Ashers 'gay cake' appeal heard by Supreme Court in Belfast

Elias Hubbard
May 1, 2018

BAKERY that was found to have discriminated over its refusal to make a wedding cake with a slogan supporting gay marriage will have its appeal heard by the highest court in the United Kingdom later today.

The issue was Ashers "would not provide a cake with a message supporting a right to marry for those of a particular sexual orientation", the court ruled.

Tatchell's comments come as the highest court in the United Kingdom is sitting in Belfast today and tomorrow, considering an appeal in the protracted legal action against Ashers by the Equality Commission.

Ashers Bakery are challenging the ruling over their decision - in 2014 - not to make a cake iced with the slogan "Support Gay Marriage".

Mr Lee, a gay rights activist, had requested a cake depicting Sesame Street characters Bert and Ernie and the controversial motto for an event to mark International Day Against Homophobia.

"But we're not on our own and we continue to trust daily in our Lord and Saviour Jesus Christ to equip us with everything we need".

Backed by the Equality Commission, Mr Lee sued, claiming he was left feeling like a lesser person.

In the original court case, District Judge Isobel Brownlie ruled that religious beliefs could not dictate the law and ordered the firm to pay damages of £500.

In late 2016, the bakery lost an appeal to that ruling, and past year launched an appeal in the UK Supreme Court.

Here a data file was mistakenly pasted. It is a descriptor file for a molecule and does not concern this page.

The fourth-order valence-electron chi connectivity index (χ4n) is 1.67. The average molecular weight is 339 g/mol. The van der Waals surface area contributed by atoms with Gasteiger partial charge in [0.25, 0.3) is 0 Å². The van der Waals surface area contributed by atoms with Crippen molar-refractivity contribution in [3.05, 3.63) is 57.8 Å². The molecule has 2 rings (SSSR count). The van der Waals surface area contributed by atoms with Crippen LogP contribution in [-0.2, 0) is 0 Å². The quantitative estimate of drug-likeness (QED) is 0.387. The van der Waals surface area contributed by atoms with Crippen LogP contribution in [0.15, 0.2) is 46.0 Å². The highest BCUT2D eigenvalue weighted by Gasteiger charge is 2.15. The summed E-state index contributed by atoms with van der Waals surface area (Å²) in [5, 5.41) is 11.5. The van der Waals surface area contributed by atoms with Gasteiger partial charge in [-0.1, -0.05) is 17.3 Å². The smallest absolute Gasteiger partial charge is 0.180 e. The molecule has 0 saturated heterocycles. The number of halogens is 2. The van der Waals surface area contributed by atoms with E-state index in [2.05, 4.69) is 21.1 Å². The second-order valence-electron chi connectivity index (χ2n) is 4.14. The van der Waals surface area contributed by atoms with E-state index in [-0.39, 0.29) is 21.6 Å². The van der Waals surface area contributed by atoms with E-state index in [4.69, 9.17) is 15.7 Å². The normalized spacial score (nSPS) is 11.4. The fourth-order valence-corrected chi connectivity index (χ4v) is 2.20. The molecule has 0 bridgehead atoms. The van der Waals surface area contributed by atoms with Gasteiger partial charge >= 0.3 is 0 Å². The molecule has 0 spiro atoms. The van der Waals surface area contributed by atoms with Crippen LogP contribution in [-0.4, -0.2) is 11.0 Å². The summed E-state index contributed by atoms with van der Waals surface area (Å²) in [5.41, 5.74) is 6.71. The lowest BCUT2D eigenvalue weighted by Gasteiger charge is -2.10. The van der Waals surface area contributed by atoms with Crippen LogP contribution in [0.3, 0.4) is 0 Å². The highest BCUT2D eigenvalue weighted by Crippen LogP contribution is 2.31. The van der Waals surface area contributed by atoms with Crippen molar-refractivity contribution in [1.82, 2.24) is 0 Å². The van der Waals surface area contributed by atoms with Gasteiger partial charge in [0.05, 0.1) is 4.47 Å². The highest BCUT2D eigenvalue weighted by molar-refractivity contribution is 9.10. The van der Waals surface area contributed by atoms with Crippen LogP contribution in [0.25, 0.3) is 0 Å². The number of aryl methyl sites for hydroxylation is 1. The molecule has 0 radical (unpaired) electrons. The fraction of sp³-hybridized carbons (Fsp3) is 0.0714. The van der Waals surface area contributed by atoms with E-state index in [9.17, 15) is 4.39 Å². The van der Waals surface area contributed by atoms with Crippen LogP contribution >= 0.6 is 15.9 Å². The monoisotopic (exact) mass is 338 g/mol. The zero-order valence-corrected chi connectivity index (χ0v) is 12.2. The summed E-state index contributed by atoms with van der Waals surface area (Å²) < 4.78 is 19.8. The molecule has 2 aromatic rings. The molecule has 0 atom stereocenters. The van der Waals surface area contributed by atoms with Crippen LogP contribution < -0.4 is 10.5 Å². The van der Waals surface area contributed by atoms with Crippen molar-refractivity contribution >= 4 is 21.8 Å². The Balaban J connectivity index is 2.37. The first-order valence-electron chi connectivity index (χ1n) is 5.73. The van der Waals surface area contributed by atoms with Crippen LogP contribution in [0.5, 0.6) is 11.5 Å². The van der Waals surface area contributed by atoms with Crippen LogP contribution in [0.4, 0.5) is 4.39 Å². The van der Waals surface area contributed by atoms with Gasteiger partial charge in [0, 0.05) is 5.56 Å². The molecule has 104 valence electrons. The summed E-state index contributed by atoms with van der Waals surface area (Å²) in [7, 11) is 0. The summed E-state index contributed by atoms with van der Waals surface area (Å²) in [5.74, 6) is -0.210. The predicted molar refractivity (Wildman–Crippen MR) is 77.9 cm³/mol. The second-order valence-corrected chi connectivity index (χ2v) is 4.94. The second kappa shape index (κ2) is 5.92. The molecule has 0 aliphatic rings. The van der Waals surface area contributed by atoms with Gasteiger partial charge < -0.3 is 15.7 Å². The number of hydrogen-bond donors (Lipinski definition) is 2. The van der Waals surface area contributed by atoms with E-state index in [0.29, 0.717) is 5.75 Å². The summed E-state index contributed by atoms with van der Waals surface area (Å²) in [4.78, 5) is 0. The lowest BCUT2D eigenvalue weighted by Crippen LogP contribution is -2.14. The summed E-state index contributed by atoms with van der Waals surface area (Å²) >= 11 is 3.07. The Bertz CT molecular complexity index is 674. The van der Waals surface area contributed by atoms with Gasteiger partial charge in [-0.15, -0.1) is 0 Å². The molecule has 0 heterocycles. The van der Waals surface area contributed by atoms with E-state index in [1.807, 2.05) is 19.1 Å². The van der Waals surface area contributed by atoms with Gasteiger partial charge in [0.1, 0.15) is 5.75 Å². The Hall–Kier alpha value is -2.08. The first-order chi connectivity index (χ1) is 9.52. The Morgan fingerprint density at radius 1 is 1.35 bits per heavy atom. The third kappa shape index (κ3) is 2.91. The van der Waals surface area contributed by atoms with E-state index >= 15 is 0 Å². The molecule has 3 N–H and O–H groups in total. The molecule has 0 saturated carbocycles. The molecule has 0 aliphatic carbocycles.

Before entering the Royal Courts of Justice in Belfast the bakery's general manager, Daniel McArthur, reiterated their problem has always been the message, not the customer.

Mr McArthur said: "We didn't say no because of the customer; we'd served him before, we'd serve him again".

"We'd rather it hadn't come to this".

Also speaking outside the court, Dr Michael Wardlow from the Equality Commission Northern Ireland said the case is about a business being accountable to "settled laws" when offering services in public realm, not about quashing convictions or views.

"They think that some people are more equal than others".

The case against Ashers was taken by Mr Lee with support from Northern Ireland's Equality Commission.

He said it was plainly a case of compelled speech.

Mr Scoffield added that the McArthur family were being forced to use their skills, trade and experience for a goal inconsistent with their beliefs and claimed they must "choose between operating their businesses or living and acting in accordance with their religious beliefs, and we say that can not be the law".

"Mr and Mrs McArthur have been penalised by the state, in the form of the judgment at the county court, for failing through their family company to create and provide a product bearing an explicit slogan "Support Gay Marriage" to which they have a genuine objection in conscience".

Other reports by Click Lancashire

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